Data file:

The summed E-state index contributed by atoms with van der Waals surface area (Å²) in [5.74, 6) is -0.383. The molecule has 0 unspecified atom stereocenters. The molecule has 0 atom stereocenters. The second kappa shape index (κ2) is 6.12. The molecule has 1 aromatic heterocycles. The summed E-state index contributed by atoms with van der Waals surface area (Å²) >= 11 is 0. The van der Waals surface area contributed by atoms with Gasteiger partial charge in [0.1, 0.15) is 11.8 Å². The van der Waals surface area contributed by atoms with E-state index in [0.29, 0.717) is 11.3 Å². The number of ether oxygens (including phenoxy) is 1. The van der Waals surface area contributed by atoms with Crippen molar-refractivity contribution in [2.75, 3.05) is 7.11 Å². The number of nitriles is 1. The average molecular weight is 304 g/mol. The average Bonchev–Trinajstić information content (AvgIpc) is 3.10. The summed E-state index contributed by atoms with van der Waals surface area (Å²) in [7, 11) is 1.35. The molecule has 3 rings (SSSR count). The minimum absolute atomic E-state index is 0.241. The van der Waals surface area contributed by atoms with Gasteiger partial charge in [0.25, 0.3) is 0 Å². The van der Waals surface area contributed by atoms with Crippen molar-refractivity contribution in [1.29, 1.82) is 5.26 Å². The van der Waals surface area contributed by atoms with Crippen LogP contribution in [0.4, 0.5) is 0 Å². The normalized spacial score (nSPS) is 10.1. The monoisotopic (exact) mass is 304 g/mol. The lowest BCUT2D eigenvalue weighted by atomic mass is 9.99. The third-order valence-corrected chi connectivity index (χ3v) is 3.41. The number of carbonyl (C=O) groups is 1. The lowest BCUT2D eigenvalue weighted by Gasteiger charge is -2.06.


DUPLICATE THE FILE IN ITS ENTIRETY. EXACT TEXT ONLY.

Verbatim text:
The summed E-state index contributed by atoms with van der Waals surface area (Å²) in [5.74, 6) is -0.383. The molecule has 0 unspecified atom stereocenters. The molecule has 0 atom stereocenters. The second kappa shape index (κ2) is 6.12. The molecule has 1 aromatic heterocycles. The summed E-state index contributed by atoms with van der Waals surface area (Å²) >= 11 is 0. The van der Waals surface area contributed by atoms with Gasteiger partial charge in [0.1, 0.15) is 11.8 Å². The van der Waals surface area contributed by atoms with E-state index in [0.29, 0.717) is 11.3 Å². The number of ether oxygens (including phenoxy) is 1. The van der Waals surface area contributed by atoms with Crippen molar-refractivity contribution in [2.75, 3.05) is 7.11 Å². The number of nitriles is 1. The average molecular weight is 304 g/mol. The average Bonchev–Trinajstić information content (AvgIpc) is 3.10. The summed E-state index contributed by atoms with van der Waals surface area (Å²) in [7, 11) is 1.35. The molecule has 3 rings (SSSR count). The minimum absolute atomic E-state index is 0.241. The van der Waals surface area contributed by atoms with Gasteiger partial charge in [0.25, 0.3) is 0 Å². The van der Waals surface area contributed by atoms with Crippen molar-refractivity contribution in [1.29, 1.82) is 5.26 Å². The van der Waals surface area contributed by atoms with Crippen LogP contribution in [0.4, 0.5) is 0 Å². The normalized spacial score (nSPS) is 10.1. The monoisotopic (exact) mass is 304 g/mol. The lowest BCUT2D eigenvalue weighted by atomic mass is 9.99. The third-order valence-corrected chi connectivity index (χ3v) is 3.41. The number of carbonyl (C=O) groups is 1. The lowest BCUT2D eigenvalue weighted by Gasteiger charge is -2.06.